Crapo also said that lawmakers might even need to consider establishing a new regulatory body to oversee cryptocurrency issues.
Marcus, a former PayPal executive who is overseeing Facebook's cryptocurrency plans under a new subsidiary called Calibra, testified for about two hours, explaining the steps the company plans to take to protect financial data and ensure user privacy.
In June, Facebook unveiled Libra and the Calibra subsidiary. Facebook plans to create the Libra Association, based in Geneva, to oversee and regulate the cryptocurrency. This new payment system will be accessible to anyone with a smartphone, with Calibra collecting a fee for transactions (see: Facebook's Libra Cryptocurrency Prompts Privacy Backlash).
Marcus told the committee that Facebook understands the concerns of lawmakers and regulators, and he said that the company would not begin to offer Libra until it has satisfied the skeptics.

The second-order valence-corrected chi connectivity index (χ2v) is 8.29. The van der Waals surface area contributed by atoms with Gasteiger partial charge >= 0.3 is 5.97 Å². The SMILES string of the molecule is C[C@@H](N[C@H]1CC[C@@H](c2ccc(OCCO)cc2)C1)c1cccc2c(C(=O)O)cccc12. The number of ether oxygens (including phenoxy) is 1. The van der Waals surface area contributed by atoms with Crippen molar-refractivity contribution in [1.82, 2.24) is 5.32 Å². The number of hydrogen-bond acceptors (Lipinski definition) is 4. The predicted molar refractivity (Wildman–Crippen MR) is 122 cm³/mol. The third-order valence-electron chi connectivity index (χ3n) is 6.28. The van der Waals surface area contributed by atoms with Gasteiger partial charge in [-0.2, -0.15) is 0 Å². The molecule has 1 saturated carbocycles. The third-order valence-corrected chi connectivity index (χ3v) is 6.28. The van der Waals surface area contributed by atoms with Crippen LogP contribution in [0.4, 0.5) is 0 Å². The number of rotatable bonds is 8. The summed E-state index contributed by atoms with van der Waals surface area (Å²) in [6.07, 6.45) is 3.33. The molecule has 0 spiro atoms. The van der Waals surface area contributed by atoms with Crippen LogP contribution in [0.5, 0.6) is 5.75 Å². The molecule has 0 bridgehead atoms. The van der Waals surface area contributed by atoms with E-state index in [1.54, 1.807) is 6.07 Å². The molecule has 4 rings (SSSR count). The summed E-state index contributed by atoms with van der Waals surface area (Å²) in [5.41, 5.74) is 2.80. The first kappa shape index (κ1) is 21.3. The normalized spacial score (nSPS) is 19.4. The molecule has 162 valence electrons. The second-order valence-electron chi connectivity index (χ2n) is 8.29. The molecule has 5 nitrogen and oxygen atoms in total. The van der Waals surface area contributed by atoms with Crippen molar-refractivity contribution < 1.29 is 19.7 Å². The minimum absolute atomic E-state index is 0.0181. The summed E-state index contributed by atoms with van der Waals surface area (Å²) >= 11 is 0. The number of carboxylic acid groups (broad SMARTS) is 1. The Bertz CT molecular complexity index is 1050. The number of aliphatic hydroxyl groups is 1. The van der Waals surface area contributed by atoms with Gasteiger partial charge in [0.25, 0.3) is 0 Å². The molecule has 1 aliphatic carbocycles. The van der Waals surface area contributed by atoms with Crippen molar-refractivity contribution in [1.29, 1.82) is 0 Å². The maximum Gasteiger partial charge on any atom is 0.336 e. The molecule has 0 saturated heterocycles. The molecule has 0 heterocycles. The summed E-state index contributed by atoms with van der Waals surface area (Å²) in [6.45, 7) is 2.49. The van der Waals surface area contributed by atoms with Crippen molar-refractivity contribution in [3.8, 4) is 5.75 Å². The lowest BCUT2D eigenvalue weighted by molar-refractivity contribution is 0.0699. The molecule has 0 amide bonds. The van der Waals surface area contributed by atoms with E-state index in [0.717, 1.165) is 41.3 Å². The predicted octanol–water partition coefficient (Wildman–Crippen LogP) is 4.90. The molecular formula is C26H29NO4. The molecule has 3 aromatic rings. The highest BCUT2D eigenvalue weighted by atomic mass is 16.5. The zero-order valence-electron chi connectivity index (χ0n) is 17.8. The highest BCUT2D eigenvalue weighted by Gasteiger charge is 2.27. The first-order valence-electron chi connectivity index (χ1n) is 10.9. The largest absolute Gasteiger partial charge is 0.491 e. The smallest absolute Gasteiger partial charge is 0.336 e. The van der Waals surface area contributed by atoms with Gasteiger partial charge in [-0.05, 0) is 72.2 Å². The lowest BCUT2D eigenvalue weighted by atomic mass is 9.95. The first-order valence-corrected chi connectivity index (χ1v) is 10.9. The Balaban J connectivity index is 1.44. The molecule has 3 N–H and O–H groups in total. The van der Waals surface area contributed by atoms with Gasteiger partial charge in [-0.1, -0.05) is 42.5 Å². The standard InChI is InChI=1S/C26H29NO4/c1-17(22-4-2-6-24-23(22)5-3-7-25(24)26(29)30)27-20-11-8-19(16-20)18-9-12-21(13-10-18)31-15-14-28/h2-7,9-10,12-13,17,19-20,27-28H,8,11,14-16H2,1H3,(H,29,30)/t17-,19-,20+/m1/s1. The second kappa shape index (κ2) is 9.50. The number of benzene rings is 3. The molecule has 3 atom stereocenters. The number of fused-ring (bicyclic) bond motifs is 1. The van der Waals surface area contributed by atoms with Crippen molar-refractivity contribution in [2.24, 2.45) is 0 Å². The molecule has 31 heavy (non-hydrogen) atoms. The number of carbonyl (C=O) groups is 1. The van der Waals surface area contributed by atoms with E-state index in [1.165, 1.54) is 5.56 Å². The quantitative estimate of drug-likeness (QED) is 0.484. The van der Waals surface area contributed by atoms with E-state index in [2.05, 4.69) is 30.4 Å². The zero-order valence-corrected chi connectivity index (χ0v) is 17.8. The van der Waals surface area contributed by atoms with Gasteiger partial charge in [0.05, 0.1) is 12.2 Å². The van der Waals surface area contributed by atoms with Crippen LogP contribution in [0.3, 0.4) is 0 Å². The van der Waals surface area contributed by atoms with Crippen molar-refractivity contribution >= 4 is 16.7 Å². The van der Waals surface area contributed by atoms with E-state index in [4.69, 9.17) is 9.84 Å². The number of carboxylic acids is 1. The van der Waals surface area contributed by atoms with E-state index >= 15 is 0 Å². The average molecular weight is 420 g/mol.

"I want to make clear that we recognize that we are only at the beginning of this journey," Marcus said during the hearing. "Federal Reserve Chairman Powell has said publicly that the process for launching Libra needs to be patient and thorough rather than a sprint to implementation. [Treasury] Secretary [Steven] Mnuchin reinforced those views at his press conference yesterday, and we strongly agree with both of them. We will take the time to get this right."
In his written testimony, Marcus told senators that Libra will not function as a "stablecoin" - a digital currency that’s designed to minimize volatility by being "pegged" to a single asset. Instead, Libra will not have a fixed value in any single, real-world currency. It will be backed on a one-to-one basis through the Libra Reserve, which will hold "a basket" of currencies in safe assets such as cash bank deposits and highly liquid, short-term government securities. These currencies will include the U.S. dollar, the British pound, the euro and the Japanese yen.
Marcus also testified that Calibra's first offering will be a digital wallet for Libra that will be available as a stand-alone app for smartphones as well as through Facebook's Messenger and WhatsApp platforms.